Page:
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Births of monk seals tumble to record low in northwestern isles

But the rate of pups' survival to adulthood has increased in the remote archipelago

By Audrey McAvoy / Associated Press

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A record low 105 Hawaiian monk seal pups were born in the Northwestern Hawaiian Islands this year, a worrying sign for a critically endangered species declining at an annual rate of 4 percent, federal scientists said.

This year's births were the lowest since record-keeping began three decades ago (the previous low of 119 was marked in 2009) and compares with nearly 200 pups born in the islands in 2002.

But in a positive sign, juvenile seals in the area are surviving at higher rates, raising hopes more seals will enter adulthood and start producing pups of their own, said Charles Littnan, the lead scientist for the Hawaiian Monk Seal Research Program.

"There are hopeful signs for the long term for the population in the northwest, as long as we're still able to continue to do our efforts to help boost it by making sure as many females survive as possible," Littnan said Tuesday at the Pacific Islands Fisheries Science Center, which is part of the National Oceanic and Atmospheric Administration.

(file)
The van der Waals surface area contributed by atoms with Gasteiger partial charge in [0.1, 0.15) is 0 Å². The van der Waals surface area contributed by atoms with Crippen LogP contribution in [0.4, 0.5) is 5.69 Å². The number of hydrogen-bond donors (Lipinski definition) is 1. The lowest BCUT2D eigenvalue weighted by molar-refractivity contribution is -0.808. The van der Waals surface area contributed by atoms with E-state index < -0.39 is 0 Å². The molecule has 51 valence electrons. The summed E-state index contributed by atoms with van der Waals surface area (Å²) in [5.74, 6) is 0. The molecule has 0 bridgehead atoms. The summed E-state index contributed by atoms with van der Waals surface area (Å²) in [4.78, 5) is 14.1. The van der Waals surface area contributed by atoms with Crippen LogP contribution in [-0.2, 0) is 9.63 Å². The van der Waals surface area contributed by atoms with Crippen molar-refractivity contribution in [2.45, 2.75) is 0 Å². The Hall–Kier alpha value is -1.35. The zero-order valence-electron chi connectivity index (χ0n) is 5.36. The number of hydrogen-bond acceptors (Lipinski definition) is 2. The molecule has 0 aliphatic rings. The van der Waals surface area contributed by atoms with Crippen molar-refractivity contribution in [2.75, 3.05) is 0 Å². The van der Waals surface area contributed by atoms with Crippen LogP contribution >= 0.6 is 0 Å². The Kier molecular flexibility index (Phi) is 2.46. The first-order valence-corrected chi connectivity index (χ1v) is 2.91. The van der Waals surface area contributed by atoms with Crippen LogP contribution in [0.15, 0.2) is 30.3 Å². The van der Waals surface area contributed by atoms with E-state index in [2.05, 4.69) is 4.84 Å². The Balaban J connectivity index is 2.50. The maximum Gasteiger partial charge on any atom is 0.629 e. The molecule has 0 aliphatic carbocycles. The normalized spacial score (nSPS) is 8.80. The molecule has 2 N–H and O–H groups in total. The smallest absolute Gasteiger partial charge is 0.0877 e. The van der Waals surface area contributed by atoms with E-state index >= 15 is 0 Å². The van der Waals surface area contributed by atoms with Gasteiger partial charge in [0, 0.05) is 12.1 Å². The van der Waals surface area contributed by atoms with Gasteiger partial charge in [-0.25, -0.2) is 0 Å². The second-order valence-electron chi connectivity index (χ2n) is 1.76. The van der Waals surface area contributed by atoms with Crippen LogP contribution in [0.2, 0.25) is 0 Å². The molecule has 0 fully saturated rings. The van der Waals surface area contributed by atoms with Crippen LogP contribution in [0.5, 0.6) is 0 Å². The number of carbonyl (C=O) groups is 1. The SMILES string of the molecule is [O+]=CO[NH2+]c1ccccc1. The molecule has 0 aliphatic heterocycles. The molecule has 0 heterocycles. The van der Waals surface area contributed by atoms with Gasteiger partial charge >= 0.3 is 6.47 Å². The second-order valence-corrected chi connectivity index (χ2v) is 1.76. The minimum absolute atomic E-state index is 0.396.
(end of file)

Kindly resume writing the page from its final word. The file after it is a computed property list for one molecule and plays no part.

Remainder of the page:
A team of researchers spent seven weeks on a summer trip to the remote archipelago to study and help the seals. Normally their annual field camp lasts four to six months but budget cuts forced them to shorten the trip this year.

The remote islands northwest of Hawaii's main islands are where the vast majority of Hawaiian monk seals -- about 900 to 950 out of a total population of under 1,100 animals -- live. The seals are struggling as fewer than one in five pups born there reaches adulthood. In contrast, more than 80 percent of the seals born around Kauai, Oahu and other populated islands live to be adults.

Seven out of the 31 pups born at French Frigate Shoals this year were killed or injured by sharks. A small group of Galapagos sharks began attacking baby seals at this atoll in the 1990s, and this behavior still wipes out a large number of seals there each year. The sharks swim into shallow waters to take bites out of recently weaned pups resting along the beach.

To help the pups, Littnan's team has been moving a few away from French Frigate Shoals each year. This year, they plucked two female pups off the beach, put them on boats, and took them to Laysan Island. Littnan estimates this has more than tripled the chance they will survive.

The team was hoping to move six pups from French Frigate Shoals, but this year's truncated schedule prevented that. Littnan said he hopes budgets will allow the program to once more spend four to six months in the Northwestern Hawaiian Islands next year.

Pups are doing better at Kure Atoll than last year, when an abusive adult male named KE18 killed two young seals and injured 11 others.

Scientists removed KE18 from the wild in January to prevent him from attacking more seals for years to come. He is now at a University of California-Santa Cruz research laboratory.

Seals at Kure displayed virtually no sign of male aggression this year, Littnan said.






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